Prosthetic breast reconstruction outcomes “do not deteriorate over time”, according to a major study of more than 2,200 US patients treated over two decades.
Breast reconstruction has become an essential part of breast cancer care, with an increasing number of patients seeking reconstruction after mastectomy. Among currently available techniques, two-stage, prostheticbased reconstruction with immediate tissue expander placement, followed by exchange for permanent implant, remains the most common form of breast reconstruction performed.
While numerous studies have examined outcomes following implant reconstruction (including rates of acute complications and associated preoperative and operative risk factors) the majority of these studies have been limited by short-term follow-up and/or lack of evaluation of aesthetic outcomes. In addition, only more recently have data become available examining patient-reported outcomes, which provide a measurement of patient satisfaction following implantbased reconstruction.
Due to the lack of available data, several concepts related to longterm outcomes following prosthetic breast reconstruction “have formed from surgical dogma rather than objective data” explained Dr Akhil Seth at NorthShore University in Illinois and Dr Peter Cordeiro at Memorial Sloan Kettering Cancer Center in New York, who examined long-term surgeon-reported and patient-reported outcomes following two-stage prosthetic breast reconstruction among 2,284 patients (3,489 breasts) treated from 1994 to 2016.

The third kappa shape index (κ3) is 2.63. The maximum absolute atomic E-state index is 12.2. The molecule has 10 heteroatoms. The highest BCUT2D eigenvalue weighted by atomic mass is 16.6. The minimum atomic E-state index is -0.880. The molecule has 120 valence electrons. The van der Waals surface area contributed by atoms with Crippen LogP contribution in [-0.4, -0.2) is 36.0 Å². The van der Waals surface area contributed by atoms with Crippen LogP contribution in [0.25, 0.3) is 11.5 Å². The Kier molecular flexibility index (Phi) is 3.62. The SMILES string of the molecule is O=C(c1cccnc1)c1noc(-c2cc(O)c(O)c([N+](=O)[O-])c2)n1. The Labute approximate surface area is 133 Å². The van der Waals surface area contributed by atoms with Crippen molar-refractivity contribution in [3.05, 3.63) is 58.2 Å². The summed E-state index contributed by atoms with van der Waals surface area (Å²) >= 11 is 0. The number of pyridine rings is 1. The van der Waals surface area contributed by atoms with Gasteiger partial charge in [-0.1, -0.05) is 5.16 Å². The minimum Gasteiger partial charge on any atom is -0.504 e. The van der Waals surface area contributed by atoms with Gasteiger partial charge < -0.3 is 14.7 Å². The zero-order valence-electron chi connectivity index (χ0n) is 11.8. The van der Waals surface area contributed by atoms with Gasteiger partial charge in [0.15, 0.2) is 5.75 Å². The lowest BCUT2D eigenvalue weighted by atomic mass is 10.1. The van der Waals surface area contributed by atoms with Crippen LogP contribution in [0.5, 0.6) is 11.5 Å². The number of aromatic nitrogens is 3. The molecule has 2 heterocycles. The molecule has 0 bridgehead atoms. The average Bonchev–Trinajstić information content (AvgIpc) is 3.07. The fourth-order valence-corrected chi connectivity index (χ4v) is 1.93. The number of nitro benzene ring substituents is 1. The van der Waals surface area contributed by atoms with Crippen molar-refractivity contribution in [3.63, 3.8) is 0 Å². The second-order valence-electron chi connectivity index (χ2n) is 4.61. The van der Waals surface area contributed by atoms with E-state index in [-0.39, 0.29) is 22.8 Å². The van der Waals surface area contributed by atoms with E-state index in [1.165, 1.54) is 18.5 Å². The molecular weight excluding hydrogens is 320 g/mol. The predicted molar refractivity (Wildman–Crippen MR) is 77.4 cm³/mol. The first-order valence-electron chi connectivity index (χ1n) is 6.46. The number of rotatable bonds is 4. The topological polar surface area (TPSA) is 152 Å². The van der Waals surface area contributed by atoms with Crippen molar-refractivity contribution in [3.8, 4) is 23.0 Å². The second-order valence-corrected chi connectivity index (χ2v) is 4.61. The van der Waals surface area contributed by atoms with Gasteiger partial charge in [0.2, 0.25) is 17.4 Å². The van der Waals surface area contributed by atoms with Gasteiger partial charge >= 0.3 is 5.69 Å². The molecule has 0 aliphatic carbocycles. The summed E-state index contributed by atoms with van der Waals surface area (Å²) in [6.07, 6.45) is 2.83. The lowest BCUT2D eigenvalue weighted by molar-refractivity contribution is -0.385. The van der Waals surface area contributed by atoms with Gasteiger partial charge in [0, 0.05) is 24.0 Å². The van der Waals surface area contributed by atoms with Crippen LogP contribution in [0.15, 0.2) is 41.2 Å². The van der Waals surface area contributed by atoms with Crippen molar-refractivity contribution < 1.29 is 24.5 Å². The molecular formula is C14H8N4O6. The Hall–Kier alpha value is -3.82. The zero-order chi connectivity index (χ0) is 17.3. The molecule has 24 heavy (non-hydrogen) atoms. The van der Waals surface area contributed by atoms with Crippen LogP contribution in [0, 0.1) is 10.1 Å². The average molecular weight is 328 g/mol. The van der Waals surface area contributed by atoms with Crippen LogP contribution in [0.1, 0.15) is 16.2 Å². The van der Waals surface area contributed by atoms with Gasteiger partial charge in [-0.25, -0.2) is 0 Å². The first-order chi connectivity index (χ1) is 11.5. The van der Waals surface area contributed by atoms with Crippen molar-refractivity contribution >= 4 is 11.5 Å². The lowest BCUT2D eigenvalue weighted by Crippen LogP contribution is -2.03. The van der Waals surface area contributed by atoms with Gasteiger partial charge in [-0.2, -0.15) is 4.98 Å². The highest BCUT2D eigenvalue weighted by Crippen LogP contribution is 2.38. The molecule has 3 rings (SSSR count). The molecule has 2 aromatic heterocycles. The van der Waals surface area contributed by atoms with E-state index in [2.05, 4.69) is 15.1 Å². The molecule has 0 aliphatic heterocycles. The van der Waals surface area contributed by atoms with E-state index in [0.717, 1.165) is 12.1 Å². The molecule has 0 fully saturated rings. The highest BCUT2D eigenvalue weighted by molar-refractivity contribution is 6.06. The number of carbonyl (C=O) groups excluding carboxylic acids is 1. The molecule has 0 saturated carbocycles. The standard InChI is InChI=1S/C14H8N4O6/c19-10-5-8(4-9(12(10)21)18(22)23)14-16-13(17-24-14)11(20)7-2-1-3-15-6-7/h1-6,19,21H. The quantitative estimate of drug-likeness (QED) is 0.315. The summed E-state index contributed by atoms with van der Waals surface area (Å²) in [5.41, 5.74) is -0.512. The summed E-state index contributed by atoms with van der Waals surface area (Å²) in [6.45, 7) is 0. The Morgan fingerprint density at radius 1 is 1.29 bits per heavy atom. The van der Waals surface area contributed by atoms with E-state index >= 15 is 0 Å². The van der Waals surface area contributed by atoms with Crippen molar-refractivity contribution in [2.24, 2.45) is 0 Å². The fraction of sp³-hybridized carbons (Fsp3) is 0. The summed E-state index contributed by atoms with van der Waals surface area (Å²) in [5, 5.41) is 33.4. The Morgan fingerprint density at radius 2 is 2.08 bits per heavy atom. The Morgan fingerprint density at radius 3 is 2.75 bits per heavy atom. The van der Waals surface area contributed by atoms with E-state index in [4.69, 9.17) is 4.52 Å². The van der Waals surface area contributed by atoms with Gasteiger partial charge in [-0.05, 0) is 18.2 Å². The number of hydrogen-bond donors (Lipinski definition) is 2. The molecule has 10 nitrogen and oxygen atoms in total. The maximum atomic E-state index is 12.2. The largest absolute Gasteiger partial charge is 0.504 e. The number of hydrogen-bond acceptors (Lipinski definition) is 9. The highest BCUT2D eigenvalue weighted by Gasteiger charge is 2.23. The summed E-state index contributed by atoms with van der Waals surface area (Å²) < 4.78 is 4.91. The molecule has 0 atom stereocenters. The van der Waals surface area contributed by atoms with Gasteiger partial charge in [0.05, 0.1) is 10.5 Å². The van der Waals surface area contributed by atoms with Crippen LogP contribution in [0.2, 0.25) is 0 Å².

Their study, published in the journal Plastic and Reconstructive Surgery, found “aesthetic scores and capsular contracture rates remained stable during the entire follow-up period”.
Among specific procedures, bilateral and nonirradiated reconstructions “consistently had the highest aesthetic scores, while unilateral irradiated breasts had the lowest”. High rates of capsular contracture “were seen consistently with irradiated breasts, although the extent of contracture improved over time in all patients”.
Over time, there was “stability or improvement in patient-reported BREAST-Q scores in all patients. There was comparable long-term satisfaction with outcomes between irradiated and non-irradiated patients, despite significant differences in satisfaction with their breasts.”
The authors noted: “These results contradict the surgical dogma surrounding prosthetic breast reconstruction and therefore should be given significant consideration when counselling patients.”